The interests we share do not end with free trade. I'm committed to action on a full range of key reforms, and I want to mention just two of urgent interest to the Hispanic community. On health care, I have put forward a comprehensive plan to open to all Americans access, access to quality health care. And I'm also proud of my administration as part of the public-private initiative called ``Growing Up Hispanic'' to improve the quality of health in your communities. And on the vital matter of education, Hispanic support for America 2000 has been steady and strong. And I want to see every American family win the right to choose which school is best for their children, public, private, and religious.

But even the most ambitious reform effort here at home must go hand-in-hand with economic growth through open trade. And I've asked Congress repeatedly for funds to assist the brave reformers who are now leading many of the Latin American nations. But Congress has done nothing. We must not stand for this lack of foresight. And if we can aid the transformation of the former Soviet Union -- and in my view, we must do that -- we can and we must also help our closest neighbors who are trying to consolidate their own revolution for freedom and prosperity.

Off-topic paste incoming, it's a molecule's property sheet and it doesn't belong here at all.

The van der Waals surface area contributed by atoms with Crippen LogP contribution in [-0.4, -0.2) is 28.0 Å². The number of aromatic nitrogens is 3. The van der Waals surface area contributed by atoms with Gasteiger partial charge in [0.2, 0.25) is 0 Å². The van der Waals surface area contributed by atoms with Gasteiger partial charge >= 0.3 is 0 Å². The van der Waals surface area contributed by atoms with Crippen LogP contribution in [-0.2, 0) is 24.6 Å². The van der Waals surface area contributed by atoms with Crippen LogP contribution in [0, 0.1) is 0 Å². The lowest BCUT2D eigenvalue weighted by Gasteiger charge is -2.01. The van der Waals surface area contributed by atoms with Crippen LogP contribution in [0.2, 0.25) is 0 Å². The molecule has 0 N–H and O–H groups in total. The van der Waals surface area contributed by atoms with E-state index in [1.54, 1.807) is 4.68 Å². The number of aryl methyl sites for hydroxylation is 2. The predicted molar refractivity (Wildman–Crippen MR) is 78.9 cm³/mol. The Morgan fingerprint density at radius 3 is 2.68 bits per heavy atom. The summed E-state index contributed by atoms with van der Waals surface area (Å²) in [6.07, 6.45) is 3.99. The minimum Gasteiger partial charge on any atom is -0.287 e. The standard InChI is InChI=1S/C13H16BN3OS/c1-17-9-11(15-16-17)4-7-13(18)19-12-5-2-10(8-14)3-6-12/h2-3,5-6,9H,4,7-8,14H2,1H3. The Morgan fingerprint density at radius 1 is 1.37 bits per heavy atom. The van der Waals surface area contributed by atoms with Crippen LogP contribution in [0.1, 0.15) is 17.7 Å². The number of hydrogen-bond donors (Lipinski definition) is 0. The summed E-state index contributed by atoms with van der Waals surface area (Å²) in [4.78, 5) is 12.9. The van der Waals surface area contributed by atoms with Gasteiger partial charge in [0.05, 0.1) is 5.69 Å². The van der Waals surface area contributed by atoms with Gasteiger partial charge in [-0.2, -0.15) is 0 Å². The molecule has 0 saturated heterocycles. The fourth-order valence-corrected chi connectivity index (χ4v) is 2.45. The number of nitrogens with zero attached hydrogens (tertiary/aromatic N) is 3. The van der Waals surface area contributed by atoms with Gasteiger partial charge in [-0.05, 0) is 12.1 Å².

And there are many, many other issues. But let me just say to you today before taking your questions, as I think of the Hispanic community in this country, I think of family. I think of family values. And Barbara and I are, I hope you know by now, dedicated to that concept. And every piece of legislation that comes my way, we're looking at it to see that it does nothing but strengthen the American family. That's one of the reasons I feel so strongly about choice that I just mentioned for education. We must strengthen the family values. And I will do my level-best to do just that.

And now on to the questions. Fire away. And thank you so much for letting me drop in on you.

Statehood for Puerto Rico

Q. Why did your pro-statehood for Puerto Rico effort fail in Congress last year? What will you do about it if reelected?

The President. I have remained strongly in favor of pro-statehood. And the first step on that is a referendum. And we are having great difficulty getting that approved by the United States Congress, the part that has to be approved by Congress.

As you know, there's great divisions. It's divided in Puerto Rico by those who favor statehood, those who favor commonwealth, and then a tiny group of those who favor independence. That group has heretofore been considered one of the most radical groups.

My choice is for statehood. But I also say that the matter should be left up to the people of Puerto Rico. And so we will continue to push in a reluctant Congress to get them to come along and support Bob Lagomarsino's approach, to support a referendum that will make the determination. And then we'd have to follow on with whatever is required after that.